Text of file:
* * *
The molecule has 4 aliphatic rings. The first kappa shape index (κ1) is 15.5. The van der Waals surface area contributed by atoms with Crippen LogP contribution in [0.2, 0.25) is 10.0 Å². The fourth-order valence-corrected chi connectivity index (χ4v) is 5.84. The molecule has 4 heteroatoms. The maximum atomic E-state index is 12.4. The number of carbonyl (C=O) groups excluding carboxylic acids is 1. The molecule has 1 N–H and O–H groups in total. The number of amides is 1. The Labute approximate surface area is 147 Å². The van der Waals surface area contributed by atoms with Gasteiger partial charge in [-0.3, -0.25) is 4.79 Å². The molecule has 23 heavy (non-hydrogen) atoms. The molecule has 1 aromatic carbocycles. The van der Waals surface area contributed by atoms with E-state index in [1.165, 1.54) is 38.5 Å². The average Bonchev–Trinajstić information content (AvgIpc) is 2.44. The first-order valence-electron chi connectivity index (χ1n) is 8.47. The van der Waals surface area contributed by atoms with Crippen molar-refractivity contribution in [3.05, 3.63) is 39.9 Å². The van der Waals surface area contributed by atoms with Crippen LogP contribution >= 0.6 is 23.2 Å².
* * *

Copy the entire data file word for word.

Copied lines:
The molecule has 4 aliphatic rings. The first kappa shape index (κ1) is 15.5. The van der Waals surface area contributed by atoms with Crippen LogP contribution in [0.2, 0.25) is 10.0 Å². The fourth-order valence-corrected chi connectivity index (χ4v) is 5.84. The molecule has 4 heteroatoms. The maximum atomic E-state index is 12.4. The number of carbonyl (C=O) groups excluding carboxylic acids is 1. The molecule has 1 N–H and O–H groups in total. The number of amides is 1. The Labute approximate surface area is 147 Å². The van der Waals surface area contributed by atoms with Gasteiger partial charge in [-0.3, -0.25) is 4.79 Å². The molecule has 23 heavy (non-hydrogen) atoms. The molecule has 1 aromatic carbocycles. The van der Waals surface area contributed by atoms with E-state index in [1.165, 1.54) is 38.5 Å². The average Bonchev–Trinajstić information content (AvgIpc) is 2.44. The first-order valence-electron chi connectivity index (χ1n) is 8.47. The van der Waals surface area contributed by atoms with Crippen molar-refractivity contribution in [3.05, 3.63) is 39.9 Å². The van der Waals surface area contributed by atoms with Crippen LogP contribution >= 0.6 is 23.2 Å².